Hoefer Welker designs Kansas' first facility for alternative cancer treatment
Hoefer Welker designed the new treatment facility within the University of Kansas Health System, one of only 38 proton therapy centers in the U.S. It's scheduled to open in January.
AbstractCardiac disease following radiation therapy represents a major consideration in the treatment of a variety of malignancies. Damage to the heart can manifest in a variety of pathologies including ischemic cardiac disease, cardiomyopathy, valvular dysfunction, arrhythmias, and pericarditis. This damage has been shown to directly relate to cardiac radiation dose and to stem from a range of cellular pathways that are often related to fibrosis. The importance of minimizing radiation dose to the heart is especially critical in the pediatric population and when treating disease sites adjacent to the heart. Proton therapy ...
Proton pencil beam scanning (PBS) represents an interesting option for the treatment of breast cancer (BC) patients with nodal involvement. Here we compare tangential 3D-CRT and VMAT to PBS proton therapy (PT)...
Purpose: In selected breast cancer (BC) patients, proton therapy (PrTh) has the potential to lower radiation doses to heart, lung and contralateral breast (CLB) compared to photon therapy. However, higher skin toxicity using PrTh has been reported in literature. We prospectively evaluated acute toxicity in breast cancer patients treated with robust intensity modulated proton therapy (IMPT).
Breast radiotherapy is associated with an increased risk of ischemic heart disease, particularly for left-sided irradiation due to direct anatomical proximity between the left anterior descending coronary artery (LADCA) and the target volumes [1 –4]. First generation radiotherapy techniques, which relied on wide treatment fields, were associated with a substantial cardiac mortality increase. Fortunately, breast irradiation has benefited from recent technological progresses allowing significant cardiac sparing, such as intensity-modulated radiation therapy (IMRT) , proton therapy  or deep-inspiration breath hold (DIBH).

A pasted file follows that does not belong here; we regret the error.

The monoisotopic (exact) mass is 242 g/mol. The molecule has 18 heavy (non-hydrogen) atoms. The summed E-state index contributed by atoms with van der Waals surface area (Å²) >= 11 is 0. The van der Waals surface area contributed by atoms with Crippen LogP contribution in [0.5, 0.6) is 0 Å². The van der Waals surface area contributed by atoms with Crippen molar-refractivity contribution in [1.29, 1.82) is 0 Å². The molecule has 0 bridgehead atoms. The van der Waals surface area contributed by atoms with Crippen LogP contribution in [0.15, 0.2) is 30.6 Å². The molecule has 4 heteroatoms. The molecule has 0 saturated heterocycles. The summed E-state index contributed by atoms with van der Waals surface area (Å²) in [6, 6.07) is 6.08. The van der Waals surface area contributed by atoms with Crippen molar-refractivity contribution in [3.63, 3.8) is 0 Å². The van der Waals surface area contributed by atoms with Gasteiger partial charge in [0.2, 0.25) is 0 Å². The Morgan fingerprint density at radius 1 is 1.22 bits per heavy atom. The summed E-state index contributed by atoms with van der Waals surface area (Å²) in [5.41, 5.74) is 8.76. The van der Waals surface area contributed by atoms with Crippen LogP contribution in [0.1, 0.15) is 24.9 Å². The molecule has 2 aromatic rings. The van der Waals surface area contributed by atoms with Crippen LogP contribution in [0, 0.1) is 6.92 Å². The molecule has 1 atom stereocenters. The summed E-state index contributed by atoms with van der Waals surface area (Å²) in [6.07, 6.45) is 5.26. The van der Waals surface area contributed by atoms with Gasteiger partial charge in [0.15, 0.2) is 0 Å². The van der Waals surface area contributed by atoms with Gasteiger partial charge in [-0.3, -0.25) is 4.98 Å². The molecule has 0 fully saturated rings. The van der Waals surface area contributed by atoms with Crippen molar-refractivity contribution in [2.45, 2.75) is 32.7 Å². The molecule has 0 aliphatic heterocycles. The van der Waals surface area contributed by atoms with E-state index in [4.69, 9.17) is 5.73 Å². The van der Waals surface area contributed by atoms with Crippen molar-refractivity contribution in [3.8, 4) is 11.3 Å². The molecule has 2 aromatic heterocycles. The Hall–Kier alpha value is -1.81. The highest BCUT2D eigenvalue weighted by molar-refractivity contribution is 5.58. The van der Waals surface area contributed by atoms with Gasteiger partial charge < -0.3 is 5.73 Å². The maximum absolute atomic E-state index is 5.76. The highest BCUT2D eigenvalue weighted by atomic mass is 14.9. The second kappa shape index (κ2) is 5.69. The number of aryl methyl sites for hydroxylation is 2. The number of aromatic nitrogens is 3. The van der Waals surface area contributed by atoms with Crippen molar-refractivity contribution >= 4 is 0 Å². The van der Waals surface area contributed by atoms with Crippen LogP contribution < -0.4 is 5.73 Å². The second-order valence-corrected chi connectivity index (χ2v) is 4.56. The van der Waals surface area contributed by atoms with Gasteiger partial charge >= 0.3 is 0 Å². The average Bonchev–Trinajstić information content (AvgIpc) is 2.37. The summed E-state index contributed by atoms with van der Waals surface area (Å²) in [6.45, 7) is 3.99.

First, and perhaps most importantly, Dinh et al are to be applauded for presenting their prospective series of men treated with proton therapy at the University of Washington and their carefully reported rectal toxicity outcomes in the context of dose-volume histogram analysis as well as differing rectal immobilization devices.1 These result s provide strong evidence suggesting that without the use of a rectal spacer, there is increased rectal toxicity with proton therapy compared with intensity modulated radiation therapy (IMRT).
Hepatocellular carcinoma (HCC) and intrahepatic cholangiocarcinomas (ICC) are the most prevalent intrahepatic primary cancer and the second leading cause of cancer death [Petrick2016], [Hong2016], [Igaki2017]. Although biologically and clinically distinct entities, both share common management issues.
CONCLUSION: We designed and clinically applied a technique for the treatment of liver cancer with proton pencil beam scanning in forced deep expiration breath-hold. The initial data on plan robustness and patient positioning suggest that the choices in terms of planning technique and treatment margins are able to reach the desired balance between target coverage and organ at risk sparing. PMID: 32976870 [PubMed - as supplied by publisher]
CONCLUSION: Robustly optimized PBS-PT for cervical cancer patients shows equivalent target robustness against inter- and intra-fraction variability compared to VMAT, and offers significantly better OAR sparing. PMID: 32956707 [PubMed - as supplied by publisher]
One out of thirty cancer patients worldwide is diagnosed with cervical cancer  and the 5-year overall survival rate for the early stage group is 91% . Half of all diagnosed cervical cancer patients is younger than 35 years , whereby late radiation-induced toxicities have a large influence on quality of life . Thus, prevention of late radiation-induced side effects becomes increasingly relevant.
Conclusions: Normal tissue sparing was achieved regardless of patient age for infratentorial tumours. However, for supratentorial tumours, there was a dosimetric advantage of IMPT across 9 vs. 13-year-old patients.